“Thanksgiving is like our Super Bowl,” says Heidi Orrock, a fourth-generation farmer and head of the Diestel Family Ranch. “Buying trends have been all over the place with the disruption of COVID-19 and how that impacted so many family get-togethers. One thing that has remained consistent is that turkey in one form or another is still the centerpieceand the most popular choice is the classic roasted turkey.”

Even so, Orrock has seen some changes in how folks are cooking their turkeys. “Brining has been at the top of that list for quite a while. Spatchcocking [removing the backbone to flatten the turkey] is also a popular trend for Thanksgiving,” she says. “Also, instead of cooking the whole turkey, turkey parts like turkey thigh and turkey drumstick are consistently trending with folks looking to optimize space in their ovens.”

There have also been more people buying pre-cooked turkeys, especially for newly popular celebrations like Friendsgiving. “We love offering cooked whole turkey options like our oven-roasted whole turkey or naturally pecan-smoked turkey,” Orrock says. “These turkeys just require re-heating, making for a super-easy and delicious way to bring that Friendsgiving event to life especially so you don’t have to cook two turkeys if you are planning another Thanksgiving celebration later in the month.”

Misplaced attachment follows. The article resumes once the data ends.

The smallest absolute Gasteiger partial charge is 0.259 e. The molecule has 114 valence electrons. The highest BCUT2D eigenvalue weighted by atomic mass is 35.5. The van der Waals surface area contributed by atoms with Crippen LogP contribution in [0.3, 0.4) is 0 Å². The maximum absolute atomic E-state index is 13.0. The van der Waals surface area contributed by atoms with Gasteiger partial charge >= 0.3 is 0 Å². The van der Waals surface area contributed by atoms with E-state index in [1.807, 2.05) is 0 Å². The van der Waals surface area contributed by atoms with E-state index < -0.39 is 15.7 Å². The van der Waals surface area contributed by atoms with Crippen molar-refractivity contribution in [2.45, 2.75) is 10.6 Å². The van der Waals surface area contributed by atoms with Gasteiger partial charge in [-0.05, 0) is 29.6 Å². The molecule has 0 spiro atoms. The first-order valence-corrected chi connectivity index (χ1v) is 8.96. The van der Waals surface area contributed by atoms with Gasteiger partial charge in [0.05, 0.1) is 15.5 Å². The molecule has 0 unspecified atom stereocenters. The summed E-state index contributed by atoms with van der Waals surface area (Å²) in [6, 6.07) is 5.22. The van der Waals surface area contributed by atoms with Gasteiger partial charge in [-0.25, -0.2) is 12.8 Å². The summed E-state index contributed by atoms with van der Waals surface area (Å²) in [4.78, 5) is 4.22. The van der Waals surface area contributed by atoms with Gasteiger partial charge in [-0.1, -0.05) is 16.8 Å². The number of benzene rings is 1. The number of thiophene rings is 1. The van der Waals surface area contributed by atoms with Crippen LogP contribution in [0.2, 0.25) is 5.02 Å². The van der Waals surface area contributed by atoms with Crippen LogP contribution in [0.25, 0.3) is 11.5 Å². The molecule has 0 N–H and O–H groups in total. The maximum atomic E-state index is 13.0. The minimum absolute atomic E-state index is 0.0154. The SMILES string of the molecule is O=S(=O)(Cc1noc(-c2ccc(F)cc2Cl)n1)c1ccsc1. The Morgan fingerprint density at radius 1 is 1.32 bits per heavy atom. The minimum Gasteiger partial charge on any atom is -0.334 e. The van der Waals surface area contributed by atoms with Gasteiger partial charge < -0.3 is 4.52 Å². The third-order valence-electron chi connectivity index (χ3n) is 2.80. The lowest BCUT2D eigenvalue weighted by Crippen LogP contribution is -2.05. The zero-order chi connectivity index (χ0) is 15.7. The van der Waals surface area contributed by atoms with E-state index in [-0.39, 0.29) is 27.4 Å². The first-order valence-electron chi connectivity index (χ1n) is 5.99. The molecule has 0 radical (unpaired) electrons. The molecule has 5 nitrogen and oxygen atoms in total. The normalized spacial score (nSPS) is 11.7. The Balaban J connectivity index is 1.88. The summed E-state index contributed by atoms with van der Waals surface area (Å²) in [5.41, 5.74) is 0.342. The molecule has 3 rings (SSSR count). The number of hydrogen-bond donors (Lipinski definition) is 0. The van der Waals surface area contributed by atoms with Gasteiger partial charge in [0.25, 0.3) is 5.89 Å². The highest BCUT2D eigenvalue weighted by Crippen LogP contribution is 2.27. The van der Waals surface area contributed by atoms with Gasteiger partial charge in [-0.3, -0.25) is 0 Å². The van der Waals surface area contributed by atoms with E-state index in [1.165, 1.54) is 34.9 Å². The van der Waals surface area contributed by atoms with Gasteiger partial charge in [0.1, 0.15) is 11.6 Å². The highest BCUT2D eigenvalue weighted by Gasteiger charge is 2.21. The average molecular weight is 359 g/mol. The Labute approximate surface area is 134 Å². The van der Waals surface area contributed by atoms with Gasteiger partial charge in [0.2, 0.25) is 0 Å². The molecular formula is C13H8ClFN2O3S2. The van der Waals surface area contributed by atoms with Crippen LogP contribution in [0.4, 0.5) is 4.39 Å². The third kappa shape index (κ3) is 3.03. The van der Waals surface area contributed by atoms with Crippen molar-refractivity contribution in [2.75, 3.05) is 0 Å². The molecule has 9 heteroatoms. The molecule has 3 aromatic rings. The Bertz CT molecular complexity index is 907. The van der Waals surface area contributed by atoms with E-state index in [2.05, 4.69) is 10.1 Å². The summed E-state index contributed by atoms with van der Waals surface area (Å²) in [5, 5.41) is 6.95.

One turkey trend that shows no sign of dying down? Breaking that turkey wishbone! So save yours to break after dinner.

About the experts

  • Emelyn Rude is a food historian and the founder and editor-in-chief of the food history magazine Eaten. She is the author of Tastes Like Chicken: A History of America’s Favorite Bird.
  • Troy Bickham, DPhil, is a professor of history and the interim director of the Glasscock Center for Humanities Research at Texas A&M University. He specializes in the histories of Britain and its empire, the Atlantic world and British Colonial North America. His most recent book, Eating the Empire, is about how food shaped British culture in the 18th century.
  • Heidi Orrock is a fourth-generation farmer and the current head of the Diestel Family Ranch, a turkey farm in Sonora, California, focused on regenerative agriculture practices, animal welfare and sustainability.